(1) In class, several of you mentioned various challenges you had as teachers/TAs. If you have taught, what idea in these chapters provides you with the most insight into an issue with which you struggled as a teacher? How does this change your perceptions of the experience you had?
When I worked on Pine Ridge Reservation with middle-school age students, I found that I had a lot of trouble relating to the student’s prior knowledge and world views. The curriculum on the Rez is surprisingly different from that in the rest of the US – the students are very behind in math and science, specifically. Also, they have culture and Lakota language classes, which take up a large portion of time and emphasize spirituality, connectedness and personal integrity of the American Indian. I think that if I teach the class again, I should try to find ways to put programming concepts in a context that they can more readily relate to, although I’m not sure what that would be. I do know that a lot of the students are preparing for and participating in the Sun Dance ceremony during the summer school sessions, and that takes up a lot of their time and mental energy. Maybe if we used Alice (the programming environment) to create animations about the ceremony, about the cultural traditions, or the legends that are associated with the ceremony, then they would be more engaged.I also noticed the expert/novice distinction in use of abstract schemas to represent knowledge. One girl, our most advanced programmer, understood that each animation is an “object” which is composed of smaller “objects,” each of which has their own properties and methods. She was able to create an intricate animation of a butterfly flapping it’s wings and talking simultaneously as a consequence, with almost no guidance from instructors. She only required me showing her once how to access the properties of an object, and then generalized the concept to realize that any properties of any object are reached the same way. Other students, however, who did not understand the concept of “objects” needed to be shown how to find the “walk” method for a human figure, the “hop” method for a bunny, etc, although all methods/properties are found the same way for any generic type of object.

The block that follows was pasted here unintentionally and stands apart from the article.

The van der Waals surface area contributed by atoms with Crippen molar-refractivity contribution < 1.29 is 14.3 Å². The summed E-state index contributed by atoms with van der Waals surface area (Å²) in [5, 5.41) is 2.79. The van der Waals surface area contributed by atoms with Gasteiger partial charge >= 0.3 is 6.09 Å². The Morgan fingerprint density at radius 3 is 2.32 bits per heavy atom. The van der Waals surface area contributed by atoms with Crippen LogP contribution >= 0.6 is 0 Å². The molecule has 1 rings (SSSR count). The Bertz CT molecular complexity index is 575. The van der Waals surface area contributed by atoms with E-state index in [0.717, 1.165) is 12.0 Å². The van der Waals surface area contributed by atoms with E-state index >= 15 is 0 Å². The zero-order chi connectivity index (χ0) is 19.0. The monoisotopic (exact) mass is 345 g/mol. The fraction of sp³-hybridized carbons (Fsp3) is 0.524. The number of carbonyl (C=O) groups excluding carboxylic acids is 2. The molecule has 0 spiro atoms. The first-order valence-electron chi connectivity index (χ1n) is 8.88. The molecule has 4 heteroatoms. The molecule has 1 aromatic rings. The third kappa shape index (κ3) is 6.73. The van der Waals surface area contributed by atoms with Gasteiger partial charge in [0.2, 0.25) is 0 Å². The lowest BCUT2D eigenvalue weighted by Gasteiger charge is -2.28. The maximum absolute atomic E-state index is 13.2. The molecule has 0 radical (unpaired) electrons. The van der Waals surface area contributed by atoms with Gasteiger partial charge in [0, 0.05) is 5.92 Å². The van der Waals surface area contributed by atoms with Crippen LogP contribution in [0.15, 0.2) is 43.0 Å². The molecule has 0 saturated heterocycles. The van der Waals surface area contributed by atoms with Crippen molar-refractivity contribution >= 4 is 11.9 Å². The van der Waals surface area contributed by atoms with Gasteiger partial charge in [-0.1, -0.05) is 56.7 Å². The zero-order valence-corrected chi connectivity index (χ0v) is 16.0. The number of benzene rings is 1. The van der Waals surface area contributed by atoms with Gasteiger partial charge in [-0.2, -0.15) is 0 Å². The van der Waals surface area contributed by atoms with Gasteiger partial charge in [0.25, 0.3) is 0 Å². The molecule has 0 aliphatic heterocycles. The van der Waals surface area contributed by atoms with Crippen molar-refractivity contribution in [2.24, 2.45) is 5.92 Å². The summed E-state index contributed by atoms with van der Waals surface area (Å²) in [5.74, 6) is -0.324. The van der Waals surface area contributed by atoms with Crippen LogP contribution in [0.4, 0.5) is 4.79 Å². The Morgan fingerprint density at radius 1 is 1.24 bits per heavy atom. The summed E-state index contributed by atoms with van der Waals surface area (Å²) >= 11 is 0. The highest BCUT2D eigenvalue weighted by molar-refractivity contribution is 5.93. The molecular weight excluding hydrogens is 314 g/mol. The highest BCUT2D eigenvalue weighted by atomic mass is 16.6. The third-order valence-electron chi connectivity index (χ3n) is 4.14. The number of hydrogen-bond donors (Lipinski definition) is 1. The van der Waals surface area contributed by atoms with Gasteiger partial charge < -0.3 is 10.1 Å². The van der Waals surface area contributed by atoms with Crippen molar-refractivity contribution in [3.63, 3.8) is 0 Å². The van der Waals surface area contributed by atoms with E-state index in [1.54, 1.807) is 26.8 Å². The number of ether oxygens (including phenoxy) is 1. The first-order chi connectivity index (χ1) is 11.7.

(2) From your memory of being a student struggling in a class, what class was it? What idea in these chapters provides insight into why you struggled and how do you see it differently than you did before?
When I first started the class Design and Theory of Algorithms (CSE 830), I approached each problem we were assigned with a set of facts which were not integrated and I did not have a web of understanding to tie them together. I had only before seen formulaic programming questions, which were answered in a similarly formulaic fashion, using only material from a single, given chapter of course material. In Charles Ofria’s class, however, none of the questions were formulaic. We were required to remember principles from the beginning of the semester, and employ them to solve programming questions throughout the entire semester. He specifically challenged our problem-solving skills with estimation questions like the following: